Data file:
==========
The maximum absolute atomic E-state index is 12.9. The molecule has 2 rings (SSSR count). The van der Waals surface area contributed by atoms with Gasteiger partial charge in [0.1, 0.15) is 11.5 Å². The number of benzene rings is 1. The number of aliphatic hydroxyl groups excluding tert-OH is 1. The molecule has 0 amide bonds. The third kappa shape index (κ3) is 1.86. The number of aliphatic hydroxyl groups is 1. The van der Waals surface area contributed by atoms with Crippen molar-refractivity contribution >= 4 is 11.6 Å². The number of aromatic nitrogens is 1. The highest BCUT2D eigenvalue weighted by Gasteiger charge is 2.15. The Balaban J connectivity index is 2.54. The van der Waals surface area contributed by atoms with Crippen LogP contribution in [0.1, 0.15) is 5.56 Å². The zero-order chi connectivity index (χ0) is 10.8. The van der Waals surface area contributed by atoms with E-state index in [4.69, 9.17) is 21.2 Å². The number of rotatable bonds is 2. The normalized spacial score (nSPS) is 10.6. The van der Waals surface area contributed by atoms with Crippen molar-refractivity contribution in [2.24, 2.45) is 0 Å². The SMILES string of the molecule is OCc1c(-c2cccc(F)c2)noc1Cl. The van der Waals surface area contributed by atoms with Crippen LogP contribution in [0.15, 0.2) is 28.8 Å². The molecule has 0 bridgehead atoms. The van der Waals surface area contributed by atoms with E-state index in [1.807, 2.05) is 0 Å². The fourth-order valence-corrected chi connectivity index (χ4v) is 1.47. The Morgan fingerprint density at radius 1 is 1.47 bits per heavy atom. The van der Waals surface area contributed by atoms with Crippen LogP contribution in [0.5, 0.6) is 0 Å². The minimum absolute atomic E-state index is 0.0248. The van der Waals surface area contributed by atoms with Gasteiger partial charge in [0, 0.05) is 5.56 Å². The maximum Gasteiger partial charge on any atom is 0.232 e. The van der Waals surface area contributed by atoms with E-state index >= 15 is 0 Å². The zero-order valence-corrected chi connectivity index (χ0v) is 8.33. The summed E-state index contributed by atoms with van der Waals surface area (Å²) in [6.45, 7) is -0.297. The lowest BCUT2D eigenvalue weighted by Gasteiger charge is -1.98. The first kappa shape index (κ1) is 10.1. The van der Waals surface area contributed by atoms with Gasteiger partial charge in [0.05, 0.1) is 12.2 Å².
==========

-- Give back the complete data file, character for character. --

The maximum absolute atomic E-state index is 12.9. The molecule has 2 rings (SSSR count). The van der Waals surface area contributed by atoms with Gasteiger partial charge in [0.1, 0.15) is 11.5 Å². The number of benzene rings is 1. The number of aliphatic hydroxyl groups excluding tert-OH is 1. The molecule has 0 amide bonds. The third kappa shape index (κ3) is 1.86. The number of aliphatic hydroxyl groups is 1. The van der Waals surface area contributed by atoms with Crippen molar-refractivity contribution >= 4 is 11.6 Å². The number of aromatic nitrogens is 1. The highest BCUT2D eigenvalue weighted by Gasteiger charge is 2.15. The Balaban J connectivity index is 2.54. The van der Waals surface area contributed by atoms with Crippen LogP contribution in [0.1, 0.15) is 5.56 Å². The zero-order chi connectivity index (χ0) is 10.8. The van der Waals surface area contributed by atoms with E-state index in [4.69, 9.17) is 21.2 Å². The number of rotatable bonds is 2. The normalized spacial score (nSPS) is 10.6. The van der Waals surface area contributed by atoms with Crippen molar-refractivity contribution in [2.24, 2.45) is 0 Å². The SMILES string of the molecule is OCc1c(-c2cccc(F)c2)noc1Cl. The van der Waals surface area contributed by atoms with Crippen LogP contribution in [0.15, 0.2) is 28.8 Å². The molecule has 0 bridgehead atoms. The van der Waals surface area contributed by atoms with E-state index in [1.807, 2.05) is 0 Å². The fourth-order valence-corrected chi connectivity index (χ4v) is 1.47. The Morgan fingerprint density at radius 1 is 1.47 bits per heavy atom. The van der Waals surface area contributed by atoms with Crippen LogP contribution in [0.5, 0.6) is 0 Å². The minimum absolute atomic E-state index is 0.0248. The van der Waals surface area contributed by atoms with Gasteiger partial charge in [0, 0.05) is 5.56 Å². The maximum Gasteiger partial charge on any atom is 0.232 e. The van der Waals surface area contributed by atoms with E-state index >= 15 is 0 Å². The zero-order valence-corrected chi connectivity index (χ0v) is 8.33. The summed E-state index contributed by atoms with van der Waals surface area (Å²) in [6.45, 7) is -0.297. The lowest BCUT2D eigenvalue weighted by Gasteiger charge is -1.98. The first kappa shape index (κ1) is 10.1. The van der Waals surface area contributed by atoms with Gasteiger partial charge in [0.05, 0.1) is 12.2 Å².